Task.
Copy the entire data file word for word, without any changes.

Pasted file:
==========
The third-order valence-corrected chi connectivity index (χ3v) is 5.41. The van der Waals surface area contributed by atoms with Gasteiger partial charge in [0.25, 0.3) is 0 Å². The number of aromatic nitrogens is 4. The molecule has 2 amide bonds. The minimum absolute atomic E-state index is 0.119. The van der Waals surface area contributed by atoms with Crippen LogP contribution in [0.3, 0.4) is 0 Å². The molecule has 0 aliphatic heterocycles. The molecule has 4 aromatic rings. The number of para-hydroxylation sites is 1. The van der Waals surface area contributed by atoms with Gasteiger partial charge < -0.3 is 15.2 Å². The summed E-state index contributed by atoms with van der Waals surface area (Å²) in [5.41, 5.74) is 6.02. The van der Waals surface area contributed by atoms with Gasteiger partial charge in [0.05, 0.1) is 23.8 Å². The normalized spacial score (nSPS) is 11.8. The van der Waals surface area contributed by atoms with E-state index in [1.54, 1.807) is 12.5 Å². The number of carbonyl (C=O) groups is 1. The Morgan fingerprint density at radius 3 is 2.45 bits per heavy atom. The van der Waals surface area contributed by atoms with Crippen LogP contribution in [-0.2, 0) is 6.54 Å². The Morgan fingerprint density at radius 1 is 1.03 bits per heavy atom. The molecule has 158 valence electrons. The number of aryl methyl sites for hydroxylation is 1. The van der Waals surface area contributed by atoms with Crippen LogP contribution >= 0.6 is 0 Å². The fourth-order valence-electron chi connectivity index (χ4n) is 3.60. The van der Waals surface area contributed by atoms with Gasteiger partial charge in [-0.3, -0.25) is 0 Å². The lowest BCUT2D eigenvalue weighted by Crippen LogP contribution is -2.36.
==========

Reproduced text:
The third-order valence-corrected chi connectivity index (χ3v) is 5.41. The van der Waals surface area contributed by atoms with Gasteiger partial charge in [0.25, 0.3) is 0 Å². The number of aromatic nitrogens is 4. The molecule has 2 amide bonds. The minimum absolute atomic E-state index is 0.119. The van der Waals surface area contributed by atoms with Crippen LogP contribution in [0.3, 0.4) is 0 Å². The molecule has 0 aliphatic heterocycles. The molecule has 4 aromatic rings. The number of para-hydroxylation sites is 1. The van der Waals surface area contributed by atoms with Gasteiger partial charge < -0.3 is 15.2 Å². The summed E-state index contributed by atoms with van der Waals surface area (Å²) in [5.41, 5.74) is 6.02. The van der Waals surface area contributed by atoms with Gasteiger partial charge in [0.05, 0.1) is 23.8 Å². The normalized spacial score (nSPS) is 11.8. The van der Waals surface area contributed by atoms with E-state index in [1.54, 1.807) is 12.5 Å². The number of carbonyl (C=O) groups is 1. The Morgan fingerprint density at radius 3 is 2.45 bits per heavy atom. The van der Waals surface area contributed by atoms with Crippen LogP contribution in [-0.2, 0) is 6.54 Å². The Morgan fingerprint density at radius 1 is 1.03 bits per heavy atom. The molecule has 158 valence electrons. The number of aryl methyl sites for hydroxylation is 1. The van der Waals surface area contributed by atoms with Crippen LogP contribution >= 0.6 is 0 Å². The fourth-order valence-electron chi connectivity index (χ4n) is 3.60. The van der Waals surface area contributed by atoms with Gasteiger partial charge in [-0.3, -0.25) is 0 Å². The lowest BCUT2D eigenvalue weighted by Crippen LogP contribution is -2.36.